A wtiness, Natalia Koretskaya from St. Petersburg had told the court she had been a member of that organisation from 1995 to 2009 and had realised over this period that the organisation's members "were living under full and total control of the [Jehovah's Witnesses] Administrative Centre".
The group, which has 395 centres across Russian Federation, has vowed to appeal the decision.
Russian authorities have put several Jehovah's Witness publications on a list of banned extremist literature.
Russia's Supreme Court banned Jehovah's Witnesses on Thursday, calling the Christian sect an extremist group.
The ministry was investigating the Jehovah's Witnesses' Russian headquarters near St. Petersburg over the a year ago and claimed it discovered violations of a Russian law banning extremism.
Justice Ministry attorney Svetlana Borisova said in court Thursday that the Witnesses " pose a threat to the rights of the citizens, public order and public security", the Interfax news agency reported. Reacting, it said it wold appeal the decision. They also reject military service and blood transfusions.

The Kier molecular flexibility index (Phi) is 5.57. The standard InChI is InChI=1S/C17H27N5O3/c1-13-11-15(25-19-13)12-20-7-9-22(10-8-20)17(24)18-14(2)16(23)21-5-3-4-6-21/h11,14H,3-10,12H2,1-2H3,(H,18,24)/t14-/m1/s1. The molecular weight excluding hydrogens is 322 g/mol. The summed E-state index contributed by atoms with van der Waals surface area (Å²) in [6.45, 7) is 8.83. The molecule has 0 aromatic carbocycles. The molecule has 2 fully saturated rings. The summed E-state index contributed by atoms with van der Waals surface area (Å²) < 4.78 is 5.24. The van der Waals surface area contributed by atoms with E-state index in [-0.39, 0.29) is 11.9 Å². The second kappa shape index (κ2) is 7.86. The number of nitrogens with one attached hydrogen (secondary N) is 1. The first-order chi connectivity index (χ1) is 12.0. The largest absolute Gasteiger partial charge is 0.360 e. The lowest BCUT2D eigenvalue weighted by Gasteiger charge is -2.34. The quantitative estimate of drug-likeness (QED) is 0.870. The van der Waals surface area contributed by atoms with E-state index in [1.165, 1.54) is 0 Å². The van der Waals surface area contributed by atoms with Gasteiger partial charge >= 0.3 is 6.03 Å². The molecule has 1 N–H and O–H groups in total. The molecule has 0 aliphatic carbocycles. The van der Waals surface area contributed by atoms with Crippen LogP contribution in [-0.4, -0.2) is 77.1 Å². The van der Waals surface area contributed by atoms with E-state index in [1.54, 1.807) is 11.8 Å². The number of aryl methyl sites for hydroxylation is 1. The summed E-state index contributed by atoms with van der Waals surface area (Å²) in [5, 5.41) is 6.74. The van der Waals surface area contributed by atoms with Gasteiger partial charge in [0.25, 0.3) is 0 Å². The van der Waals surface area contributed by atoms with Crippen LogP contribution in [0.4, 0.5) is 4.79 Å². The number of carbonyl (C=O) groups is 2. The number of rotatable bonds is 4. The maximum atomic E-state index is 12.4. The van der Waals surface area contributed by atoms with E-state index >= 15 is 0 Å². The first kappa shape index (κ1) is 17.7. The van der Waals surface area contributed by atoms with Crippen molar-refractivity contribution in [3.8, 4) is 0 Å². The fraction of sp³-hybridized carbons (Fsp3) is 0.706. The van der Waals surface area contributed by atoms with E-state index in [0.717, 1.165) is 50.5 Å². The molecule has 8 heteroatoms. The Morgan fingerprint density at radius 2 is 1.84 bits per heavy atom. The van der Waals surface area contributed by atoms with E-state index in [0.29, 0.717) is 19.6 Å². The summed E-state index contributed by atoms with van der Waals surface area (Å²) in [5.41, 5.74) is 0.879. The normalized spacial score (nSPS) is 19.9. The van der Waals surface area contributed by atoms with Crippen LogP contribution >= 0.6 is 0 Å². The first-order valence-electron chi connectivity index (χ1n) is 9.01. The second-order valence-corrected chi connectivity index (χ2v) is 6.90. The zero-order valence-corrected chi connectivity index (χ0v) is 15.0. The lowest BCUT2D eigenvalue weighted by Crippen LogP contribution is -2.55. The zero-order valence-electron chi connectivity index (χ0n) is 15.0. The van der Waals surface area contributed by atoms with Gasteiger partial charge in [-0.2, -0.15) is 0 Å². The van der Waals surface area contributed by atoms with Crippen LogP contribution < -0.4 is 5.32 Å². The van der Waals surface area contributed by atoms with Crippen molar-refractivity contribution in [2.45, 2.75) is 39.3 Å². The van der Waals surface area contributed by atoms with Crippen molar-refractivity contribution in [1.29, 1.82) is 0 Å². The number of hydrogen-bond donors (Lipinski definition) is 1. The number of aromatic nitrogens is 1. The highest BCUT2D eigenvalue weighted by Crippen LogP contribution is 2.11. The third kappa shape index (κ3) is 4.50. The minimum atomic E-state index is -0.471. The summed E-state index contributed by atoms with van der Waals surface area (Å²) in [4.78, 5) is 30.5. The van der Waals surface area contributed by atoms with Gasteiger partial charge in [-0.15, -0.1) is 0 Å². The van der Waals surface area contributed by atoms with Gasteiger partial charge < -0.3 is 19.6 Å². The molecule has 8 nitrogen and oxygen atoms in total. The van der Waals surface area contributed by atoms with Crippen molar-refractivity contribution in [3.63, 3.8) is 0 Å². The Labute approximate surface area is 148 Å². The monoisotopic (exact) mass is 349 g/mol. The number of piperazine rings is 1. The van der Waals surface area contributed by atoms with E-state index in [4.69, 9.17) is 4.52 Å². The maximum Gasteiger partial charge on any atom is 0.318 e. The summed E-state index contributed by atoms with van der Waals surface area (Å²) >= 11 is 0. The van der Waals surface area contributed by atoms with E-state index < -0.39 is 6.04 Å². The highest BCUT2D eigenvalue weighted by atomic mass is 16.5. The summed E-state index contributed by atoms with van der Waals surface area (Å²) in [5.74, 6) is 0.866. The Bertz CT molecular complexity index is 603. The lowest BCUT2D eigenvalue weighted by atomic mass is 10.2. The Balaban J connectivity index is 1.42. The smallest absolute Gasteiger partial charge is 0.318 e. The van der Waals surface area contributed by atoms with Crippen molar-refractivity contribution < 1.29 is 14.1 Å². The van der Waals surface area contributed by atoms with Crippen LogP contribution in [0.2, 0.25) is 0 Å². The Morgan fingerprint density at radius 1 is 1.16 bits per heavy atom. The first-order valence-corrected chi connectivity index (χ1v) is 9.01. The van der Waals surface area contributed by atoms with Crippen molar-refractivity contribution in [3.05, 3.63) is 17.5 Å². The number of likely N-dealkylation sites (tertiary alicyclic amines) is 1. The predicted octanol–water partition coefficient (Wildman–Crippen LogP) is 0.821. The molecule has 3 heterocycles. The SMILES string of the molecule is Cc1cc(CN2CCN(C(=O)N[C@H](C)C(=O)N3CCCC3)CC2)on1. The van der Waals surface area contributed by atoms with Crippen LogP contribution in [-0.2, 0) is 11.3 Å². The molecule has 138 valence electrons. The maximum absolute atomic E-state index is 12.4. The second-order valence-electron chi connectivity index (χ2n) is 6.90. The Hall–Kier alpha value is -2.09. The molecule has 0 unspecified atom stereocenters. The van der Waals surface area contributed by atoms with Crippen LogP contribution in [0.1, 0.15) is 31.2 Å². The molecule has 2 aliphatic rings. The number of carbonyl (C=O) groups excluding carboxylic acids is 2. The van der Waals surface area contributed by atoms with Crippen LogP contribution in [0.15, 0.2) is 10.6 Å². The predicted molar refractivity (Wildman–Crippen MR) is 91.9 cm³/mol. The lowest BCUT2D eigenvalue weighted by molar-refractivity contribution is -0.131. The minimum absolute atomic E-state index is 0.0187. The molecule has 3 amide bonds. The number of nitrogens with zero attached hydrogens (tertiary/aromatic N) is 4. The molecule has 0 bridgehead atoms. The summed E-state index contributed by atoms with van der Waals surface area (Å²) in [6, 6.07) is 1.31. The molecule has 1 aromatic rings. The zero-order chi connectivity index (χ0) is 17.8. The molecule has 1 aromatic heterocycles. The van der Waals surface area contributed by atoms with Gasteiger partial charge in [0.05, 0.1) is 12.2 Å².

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The religious organisation has expanded around the world and has about eight million active followers.
Its members are known for preaching on doorsteps, where they offer religious literature and attempt to convert people.
The government has cracked down on the group in recent years, imposing fines on congregations and occasionally arresting leaders perceived to be stoking anti-government sentiment.
In 2010, the European Court of Human Rights ruled that a previous Russian judgment against the organization was "unlawful".
In 2004, Moscow dissolved a branch of the Jehovah's Witnesses.
The Moscow branch at the time had been accused of breaking up families, inciting its members to suicide and endangering their lives and health by not allowing its members to have blood transfusions.